So, fifteen years on, I’m pleased to see how God has used the skills and experience He has given me to be an encouragement to people in a very different culture. God has also provided local friends and colleagues to love, teach and encourage me as I serve with them here. I’m very grateful for the privilege.

Gwen is a long-term Interserve Partner who has been working alongside the church in Central Asia for 15 years.
All names have been changed.

Watching Gods grace work

She turned up in my small group on the first day of my first year. A young woman, slender and frail, skin as dark as the night, dressed in faded clothes, barely speaking English. A few of us wondered how she possibly passed the entrance exam. But her name was Kiruba, which means ‘grace of God’. Maybe it was by God’s grace that she had been accepted into one of the most prestigious Bible colleges in the country. But how was she ever going to get through four years of rigorous tertiary studies in English? Maybe I could help somehow. Would it be worth it? Maybe the college should just send her home now.

In second year, every student has to read the Bible aloud in the chapel. How was Kiruba going to manage it? Her first year had passed in a blur. She barely understood instructions, often managing to show up in the right place at the right time by literally following the other women. Others from her ethnic group must have been helping her get through the classes by translating for her, both ways. She asked me for help and came to my apartment every day to practise reading her Bible passage. This wasn’t a sermon, mind you, just simply reading the passage out in front of the whole community. As she stood behind the lectern, quaking with fear, every student and every faculty member was holding their breath.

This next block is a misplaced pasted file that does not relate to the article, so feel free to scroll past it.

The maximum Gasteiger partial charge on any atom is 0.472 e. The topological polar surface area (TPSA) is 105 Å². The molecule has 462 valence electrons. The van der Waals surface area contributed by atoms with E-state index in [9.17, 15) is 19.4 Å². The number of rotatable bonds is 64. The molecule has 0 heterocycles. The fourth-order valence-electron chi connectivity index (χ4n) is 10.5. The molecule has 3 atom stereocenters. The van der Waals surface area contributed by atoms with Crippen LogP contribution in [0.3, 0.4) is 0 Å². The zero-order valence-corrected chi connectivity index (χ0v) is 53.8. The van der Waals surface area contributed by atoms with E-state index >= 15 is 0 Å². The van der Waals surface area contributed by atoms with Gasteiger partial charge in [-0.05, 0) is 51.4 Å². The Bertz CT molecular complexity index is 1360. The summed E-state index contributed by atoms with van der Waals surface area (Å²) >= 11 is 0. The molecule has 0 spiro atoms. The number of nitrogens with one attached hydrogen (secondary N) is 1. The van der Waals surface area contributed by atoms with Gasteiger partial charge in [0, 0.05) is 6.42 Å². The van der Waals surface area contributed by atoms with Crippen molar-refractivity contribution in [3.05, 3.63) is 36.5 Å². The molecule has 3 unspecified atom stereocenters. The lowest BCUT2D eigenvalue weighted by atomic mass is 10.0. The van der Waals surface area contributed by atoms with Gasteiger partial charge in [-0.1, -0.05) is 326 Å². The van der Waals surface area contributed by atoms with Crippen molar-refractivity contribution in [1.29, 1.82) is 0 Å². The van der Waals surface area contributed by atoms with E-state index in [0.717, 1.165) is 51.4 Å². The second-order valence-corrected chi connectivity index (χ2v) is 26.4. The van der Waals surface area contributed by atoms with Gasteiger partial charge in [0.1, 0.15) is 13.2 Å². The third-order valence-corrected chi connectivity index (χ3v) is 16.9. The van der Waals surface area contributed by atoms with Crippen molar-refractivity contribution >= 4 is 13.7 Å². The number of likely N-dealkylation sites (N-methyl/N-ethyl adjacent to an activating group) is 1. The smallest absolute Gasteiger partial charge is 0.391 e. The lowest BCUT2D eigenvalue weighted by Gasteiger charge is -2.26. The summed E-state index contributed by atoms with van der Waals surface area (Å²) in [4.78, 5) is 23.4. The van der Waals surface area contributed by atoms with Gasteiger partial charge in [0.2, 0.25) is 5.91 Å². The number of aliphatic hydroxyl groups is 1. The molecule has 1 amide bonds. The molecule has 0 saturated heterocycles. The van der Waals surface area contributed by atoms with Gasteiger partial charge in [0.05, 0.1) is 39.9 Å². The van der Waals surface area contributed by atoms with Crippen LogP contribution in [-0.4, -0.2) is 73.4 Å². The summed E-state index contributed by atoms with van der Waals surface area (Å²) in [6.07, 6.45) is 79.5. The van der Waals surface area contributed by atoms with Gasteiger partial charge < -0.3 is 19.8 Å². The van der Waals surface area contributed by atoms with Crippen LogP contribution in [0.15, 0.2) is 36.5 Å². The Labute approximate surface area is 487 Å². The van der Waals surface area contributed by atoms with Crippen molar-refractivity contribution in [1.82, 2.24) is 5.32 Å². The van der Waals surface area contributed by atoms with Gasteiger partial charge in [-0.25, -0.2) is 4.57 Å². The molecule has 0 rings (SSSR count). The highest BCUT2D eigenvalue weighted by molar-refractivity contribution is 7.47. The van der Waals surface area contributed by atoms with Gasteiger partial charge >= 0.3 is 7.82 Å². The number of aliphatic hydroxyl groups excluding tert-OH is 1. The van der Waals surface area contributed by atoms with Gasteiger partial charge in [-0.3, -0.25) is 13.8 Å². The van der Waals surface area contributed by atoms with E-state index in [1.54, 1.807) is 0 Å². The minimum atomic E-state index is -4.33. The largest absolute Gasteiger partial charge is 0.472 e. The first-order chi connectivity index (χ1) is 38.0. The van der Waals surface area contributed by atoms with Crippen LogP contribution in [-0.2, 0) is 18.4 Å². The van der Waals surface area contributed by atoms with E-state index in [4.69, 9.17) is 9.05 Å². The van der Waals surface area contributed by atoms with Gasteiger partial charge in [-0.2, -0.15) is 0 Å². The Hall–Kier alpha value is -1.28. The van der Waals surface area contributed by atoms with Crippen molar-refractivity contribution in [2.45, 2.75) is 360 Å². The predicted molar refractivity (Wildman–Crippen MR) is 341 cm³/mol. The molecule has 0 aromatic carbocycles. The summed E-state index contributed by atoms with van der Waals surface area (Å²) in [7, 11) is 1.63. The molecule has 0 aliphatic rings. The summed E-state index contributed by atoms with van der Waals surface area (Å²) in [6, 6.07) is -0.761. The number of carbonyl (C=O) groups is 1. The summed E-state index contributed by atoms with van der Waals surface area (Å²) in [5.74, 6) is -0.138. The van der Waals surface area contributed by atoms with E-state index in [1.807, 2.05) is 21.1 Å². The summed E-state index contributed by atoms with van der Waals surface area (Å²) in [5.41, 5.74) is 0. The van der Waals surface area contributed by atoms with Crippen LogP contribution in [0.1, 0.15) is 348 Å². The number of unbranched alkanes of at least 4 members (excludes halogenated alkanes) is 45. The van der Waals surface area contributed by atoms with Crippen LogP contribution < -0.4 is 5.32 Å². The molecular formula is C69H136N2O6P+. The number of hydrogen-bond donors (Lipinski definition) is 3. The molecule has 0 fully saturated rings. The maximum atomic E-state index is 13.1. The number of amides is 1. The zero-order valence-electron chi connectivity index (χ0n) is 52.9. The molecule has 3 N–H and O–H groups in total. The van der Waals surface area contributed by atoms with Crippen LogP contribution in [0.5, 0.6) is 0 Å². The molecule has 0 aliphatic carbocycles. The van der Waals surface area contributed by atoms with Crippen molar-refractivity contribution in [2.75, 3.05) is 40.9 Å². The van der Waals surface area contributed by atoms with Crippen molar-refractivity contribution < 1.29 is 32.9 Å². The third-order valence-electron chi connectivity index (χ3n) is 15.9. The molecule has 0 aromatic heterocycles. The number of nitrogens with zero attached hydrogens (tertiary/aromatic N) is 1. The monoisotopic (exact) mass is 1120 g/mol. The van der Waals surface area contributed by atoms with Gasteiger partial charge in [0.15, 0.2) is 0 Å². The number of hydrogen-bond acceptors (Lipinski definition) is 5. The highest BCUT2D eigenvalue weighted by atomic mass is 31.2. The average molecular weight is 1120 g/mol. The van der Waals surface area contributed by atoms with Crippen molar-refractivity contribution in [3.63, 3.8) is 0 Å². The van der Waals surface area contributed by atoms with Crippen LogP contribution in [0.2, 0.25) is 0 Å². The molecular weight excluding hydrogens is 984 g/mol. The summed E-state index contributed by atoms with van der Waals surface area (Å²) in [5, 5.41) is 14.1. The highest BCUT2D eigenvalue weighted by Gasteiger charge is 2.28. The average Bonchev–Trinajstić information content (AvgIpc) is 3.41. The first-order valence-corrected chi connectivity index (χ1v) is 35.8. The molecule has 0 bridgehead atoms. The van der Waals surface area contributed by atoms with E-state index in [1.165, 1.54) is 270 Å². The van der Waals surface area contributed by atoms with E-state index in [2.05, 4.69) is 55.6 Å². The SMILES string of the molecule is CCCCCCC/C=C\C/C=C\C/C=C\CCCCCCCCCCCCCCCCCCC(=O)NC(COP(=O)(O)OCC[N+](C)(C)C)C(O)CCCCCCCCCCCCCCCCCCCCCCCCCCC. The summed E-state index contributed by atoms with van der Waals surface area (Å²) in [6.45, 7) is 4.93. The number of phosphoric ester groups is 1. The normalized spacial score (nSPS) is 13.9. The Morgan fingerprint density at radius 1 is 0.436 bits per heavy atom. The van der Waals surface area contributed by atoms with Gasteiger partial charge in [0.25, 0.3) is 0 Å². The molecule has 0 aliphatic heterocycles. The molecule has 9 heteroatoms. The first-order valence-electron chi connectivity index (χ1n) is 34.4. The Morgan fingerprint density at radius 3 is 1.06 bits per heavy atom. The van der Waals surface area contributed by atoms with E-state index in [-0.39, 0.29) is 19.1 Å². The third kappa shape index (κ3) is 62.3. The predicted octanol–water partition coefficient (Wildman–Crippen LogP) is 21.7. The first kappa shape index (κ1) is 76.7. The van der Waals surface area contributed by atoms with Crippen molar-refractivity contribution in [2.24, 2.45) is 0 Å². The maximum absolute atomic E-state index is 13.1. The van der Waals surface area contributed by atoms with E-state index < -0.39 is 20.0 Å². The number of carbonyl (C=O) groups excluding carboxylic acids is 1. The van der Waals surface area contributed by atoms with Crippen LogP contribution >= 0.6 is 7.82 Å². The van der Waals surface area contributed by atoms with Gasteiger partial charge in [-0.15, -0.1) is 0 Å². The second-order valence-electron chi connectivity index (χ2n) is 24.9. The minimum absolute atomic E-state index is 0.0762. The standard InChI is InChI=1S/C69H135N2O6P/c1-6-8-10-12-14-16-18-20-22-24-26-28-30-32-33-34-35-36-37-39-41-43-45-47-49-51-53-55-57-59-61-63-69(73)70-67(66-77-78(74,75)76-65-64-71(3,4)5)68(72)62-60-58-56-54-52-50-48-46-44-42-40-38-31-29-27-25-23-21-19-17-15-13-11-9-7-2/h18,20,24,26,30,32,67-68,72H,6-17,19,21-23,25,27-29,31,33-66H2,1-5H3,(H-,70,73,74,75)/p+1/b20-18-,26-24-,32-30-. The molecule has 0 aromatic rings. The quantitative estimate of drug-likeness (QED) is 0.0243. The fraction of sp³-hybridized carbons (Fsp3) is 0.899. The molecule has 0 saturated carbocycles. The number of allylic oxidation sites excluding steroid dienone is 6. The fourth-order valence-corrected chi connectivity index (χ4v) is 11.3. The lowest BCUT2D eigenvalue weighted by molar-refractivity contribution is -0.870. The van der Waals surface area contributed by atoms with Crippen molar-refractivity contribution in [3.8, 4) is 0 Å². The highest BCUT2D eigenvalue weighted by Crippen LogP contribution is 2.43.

It was word perfect. And with a boldness that must have come from the Holy Spirit.

One Christmas while our residential Bible college was on its holiday break, I went to visit Kiruba and a few other students in their homes. After about twenty hours on the rickety train, she met me at the tiny station and we rode in the open, ‘naturally air-conditioned’ bus another four hours to her home.

It felt like we were in the middle of nowhere. There was a lot of love here, but not a lot of money. It was a simple mud-brick house with a couple of bedrooms, a common area and a kitchen outside. The beds were made of jute rope tied over wooden frames. We walked in the fields and chased the chickens and chatted about this and that. I wondered how this farm girl ended up at a prestigious Bible college in the big city 2000 kilometres away, and what would happen after she finished.

In final year, all of the students have to preach in the chapel. By then we were no longer anxious about what would happen when Kiruba took the pulpit. We all knew that this was a woman anointed by God with the power of His Spirit. She had an incomparable boldness, a fearlessness that made others stop still and listen. Where had it come from? I believe it was there all the time. I always felt that my time in the classroom wasn’t as significant in the lives of our students as the time I spent with them in the college dining room, by the playing field, in my lounge room. My colleagues and I had just allowed Kiruba the space to blossom and flourish under the care of her Master. She trusted in Him fully, and gave herself fully in his service.

Now Kiruba pastors a church in the south of the country, together with her husband.